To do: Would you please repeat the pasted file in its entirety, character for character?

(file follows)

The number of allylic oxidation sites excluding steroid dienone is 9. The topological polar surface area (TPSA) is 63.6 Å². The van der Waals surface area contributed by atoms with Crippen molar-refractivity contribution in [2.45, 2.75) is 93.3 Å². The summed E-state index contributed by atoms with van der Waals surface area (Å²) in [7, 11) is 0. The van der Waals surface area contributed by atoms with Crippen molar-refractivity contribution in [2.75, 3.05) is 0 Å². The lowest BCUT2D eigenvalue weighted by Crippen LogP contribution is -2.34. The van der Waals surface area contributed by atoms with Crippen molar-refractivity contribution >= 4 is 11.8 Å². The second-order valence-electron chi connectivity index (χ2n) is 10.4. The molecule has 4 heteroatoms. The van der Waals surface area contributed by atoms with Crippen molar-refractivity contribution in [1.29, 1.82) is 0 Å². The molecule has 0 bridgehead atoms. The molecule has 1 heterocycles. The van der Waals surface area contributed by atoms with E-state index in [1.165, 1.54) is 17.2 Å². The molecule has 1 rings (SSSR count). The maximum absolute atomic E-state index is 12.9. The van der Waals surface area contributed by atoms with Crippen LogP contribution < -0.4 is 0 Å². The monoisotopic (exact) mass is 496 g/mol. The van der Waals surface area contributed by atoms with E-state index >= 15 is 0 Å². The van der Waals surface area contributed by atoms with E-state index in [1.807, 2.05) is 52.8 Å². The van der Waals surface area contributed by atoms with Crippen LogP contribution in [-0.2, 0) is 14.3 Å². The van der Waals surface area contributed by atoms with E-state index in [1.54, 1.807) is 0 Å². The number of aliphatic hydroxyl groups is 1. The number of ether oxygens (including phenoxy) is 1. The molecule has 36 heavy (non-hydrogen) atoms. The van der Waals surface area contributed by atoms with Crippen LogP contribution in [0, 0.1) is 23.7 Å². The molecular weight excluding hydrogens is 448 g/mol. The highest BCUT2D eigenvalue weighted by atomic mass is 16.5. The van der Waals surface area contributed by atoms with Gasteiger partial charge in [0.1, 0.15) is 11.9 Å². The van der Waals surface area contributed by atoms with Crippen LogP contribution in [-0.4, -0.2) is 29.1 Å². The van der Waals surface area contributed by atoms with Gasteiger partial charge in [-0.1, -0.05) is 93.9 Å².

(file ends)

The number of allylic oxidation sites excluding steroid dienone is 9. The topological polar surface area (TPSA) is 63.6 Å². The van der Waals surface area contributed by atoms with Crippen molar-refractivity contribution in [2.45, 2.75) is 93.3 Å². The summed E-state index contributed by atoms with van der Waals surface area (Å²) in [7, 11) is 0. The van der Waals surface area contributed by atoms with Crippen molar-refractivity contribution in [2.75, 3.05) is 0 Å². The lowest BCUT2D eigenvalue weighted by Crippen LogP contribution is -2.34. The van der Waals surface area contributed by atoms with Crippen molar-refractivity contribution >= 4 is 11.8 Å². The second-order valence-electron chi connectivity index (χ2n) is 10.4. The molecule has 4 heteroatoms. The van der Waals surface area contributed by atoms with Crippen molar-refractivity contribution in [1.29, 1.82) is 0 Å². The molecule has 0 bridgehead atoms. The molecule has 1 heterocycles. The van der Waals surface area contributed by atoms with E-state index in [1.165, 1.54) is 17.2 Å². The molecule has 1 rings (SSSR count). The maximum absolute atomic E-state index is 12.9. The van der Waals surface area contributed by atoms with Crippen LogP contribution < -0.4 is 0 Å². The monoisotopic (exact) mass is 496 g/mol. The van der Waals surface area contributed by atoms with E-state index >= 15 is 0 Å². The van der Waals surface area contributed by atoms with E-state index in [1.807, 2.05) is 52.8 Å². The van der Waals surface area contributed by atoms with Crippen LogP contribution in [-0.2, 0) is 14.3 Å². The van der Waals surface area contributed by atoms with E-state index in [1.54, 1.807) is 0 Å². The number of aliphatic hydroxyl groups is 1. The number of ether oxygens (including phenoxy) is 1. The molecule has 36 heavy (non-hydrogen) atoms. The van der Waals surface area contributed by atoms with Crippen LogP contribution in [0, 0.1) is 23.7 Å². The molecular weight excluding hydrogens is 448 g/mol. The highest BCUT2D eigenvalue weighted by atomic mass is 16.5. The van der Waals surface area contributed by atoms with Gasteiger partial charge in [0.1, 0.15) is 11.9 Å². The van der Waals surface area contributed by atoms with Crippen LogP contribution in [-0.4, -0.2) is 29.1 Å². The van der Waals surface area contributed by atoms with Gasteiger partial charge in [-0.1, -0.05) is 93.9 Å².